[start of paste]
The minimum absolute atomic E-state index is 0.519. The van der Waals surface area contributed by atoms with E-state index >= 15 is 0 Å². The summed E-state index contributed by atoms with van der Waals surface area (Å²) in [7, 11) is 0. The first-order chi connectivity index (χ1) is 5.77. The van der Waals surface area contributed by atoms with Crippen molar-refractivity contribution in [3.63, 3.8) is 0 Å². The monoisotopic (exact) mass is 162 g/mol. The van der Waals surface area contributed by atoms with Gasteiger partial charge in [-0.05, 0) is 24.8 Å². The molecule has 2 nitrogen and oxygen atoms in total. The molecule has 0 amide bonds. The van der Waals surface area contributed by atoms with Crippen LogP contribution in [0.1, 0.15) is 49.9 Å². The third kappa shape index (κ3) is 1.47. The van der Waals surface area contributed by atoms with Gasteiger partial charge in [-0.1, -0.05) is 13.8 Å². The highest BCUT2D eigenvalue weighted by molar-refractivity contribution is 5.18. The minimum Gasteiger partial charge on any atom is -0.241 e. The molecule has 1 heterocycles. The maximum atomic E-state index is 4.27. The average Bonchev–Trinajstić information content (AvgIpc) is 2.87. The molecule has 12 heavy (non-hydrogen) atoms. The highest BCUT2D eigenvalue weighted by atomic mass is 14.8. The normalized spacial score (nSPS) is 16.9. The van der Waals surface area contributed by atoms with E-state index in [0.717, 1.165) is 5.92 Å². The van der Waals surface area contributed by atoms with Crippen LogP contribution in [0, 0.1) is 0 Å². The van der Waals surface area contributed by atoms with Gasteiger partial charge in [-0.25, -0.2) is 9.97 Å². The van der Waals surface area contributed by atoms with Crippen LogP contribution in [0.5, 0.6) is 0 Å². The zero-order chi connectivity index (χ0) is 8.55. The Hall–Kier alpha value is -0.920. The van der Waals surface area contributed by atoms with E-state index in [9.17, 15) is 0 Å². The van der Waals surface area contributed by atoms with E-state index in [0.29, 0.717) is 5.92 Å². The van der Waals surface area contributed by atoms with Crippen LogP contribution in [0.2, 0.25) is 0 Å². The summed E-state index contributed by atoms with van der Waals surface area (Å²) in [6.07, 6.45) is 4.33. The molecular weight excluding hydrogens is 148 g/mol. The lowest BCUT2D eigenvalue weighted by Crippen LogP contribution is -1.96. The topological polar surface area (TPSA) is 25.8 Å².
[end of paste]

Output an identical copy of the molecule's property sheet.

The minimum absolute atomic E-state index is 0.519. The van der Waals surface area contributed by atoms with E-state index >= 15 is 0 Å². The summed E-state index contributed by atoms with van der Waals surface area (Å²) in [7, 11) is 0. The first-order chi connectivity index (χ1) is 5.77. The van der Waals surface area contributed by atoms with Crippen molar-refractivity contribution in [3.63, 3.8) is 0 Å². The monoisotopic (exact) mass is 162 g/mol. The van der Waals surface area contributed by atoms with Gasteiger partial charge in [-0.05, 0) is 24.8 Å². The molecule has 2 nitrogen and oxygen atoms in total. The molecule has 0 amide bonds. The van der Waals surface area contributed by atoms with Crippen LogP contribution in [0.1, 0.15) is 49.9 Å². The third kappa shape index (κ3) is 1.47. The van der Waals surface area contributed by atoms with Gasteiger partial charge in [-0.1, -0.05) is 13.8 Å². The highest BCUT2D eigenvalue weighted by molar-refractivity contribution is 5.18. The minimum Gasteiger partial charge on any atom is -0.241 e. The molecule has 1 heterocycles. The maximum atomic E-state index is 4.27. The average Bonchev–Trinajstić information content (AvgIpc) is 2.87. The molecule has 12 heavy (non-hydrogen) atoms. The highest BCUT2D eigenvalue weighted by atomic mass is 14.8. The normalized spacial score (nSPS) is 16.9. The van der Waals surface area contributed by atoms with E-state index in [0.717, 1.165) is 5.92 Å². The van der Waals surface area contributed by atoms with Crippen LogP contribution in [0, 0.1) is 0 Å². The van der Waals surface area contributed by atoms with Gasteiger partial charge in [-0.25, -0.2) is 9.97 Å². The van der Waals surface area contributed by atoms with Crippen LogP contribution in [0.5, 0.6) is 0 Å². The zero-order chi connectivity index (χ0) is 8.55. The Hall–Kier alpha value is -0.920. The van der Waals surface area contributed by atoms with E-state index in [9.17, 15) is 0 Å². The van der Waals surface area contributed by atoms with E-state index in [0.29, 0.717) is 5.92 Å². The van der Waals surface area contributed by atoms with Crippen LogP contribution in [0.2, 0.25) is 0 Å². The summed E-state index contributed by atoms with van der Waals surface area (Å²) in [6.07, 6.45) is 4.33. The molecular weight excluding hydrogens is 148 g/mol. The lowest BCUT2D eigenvalue weighted by Crippen LogP contribution is -1.96. The topological polar surface area (TPSA) is 25.8 Å².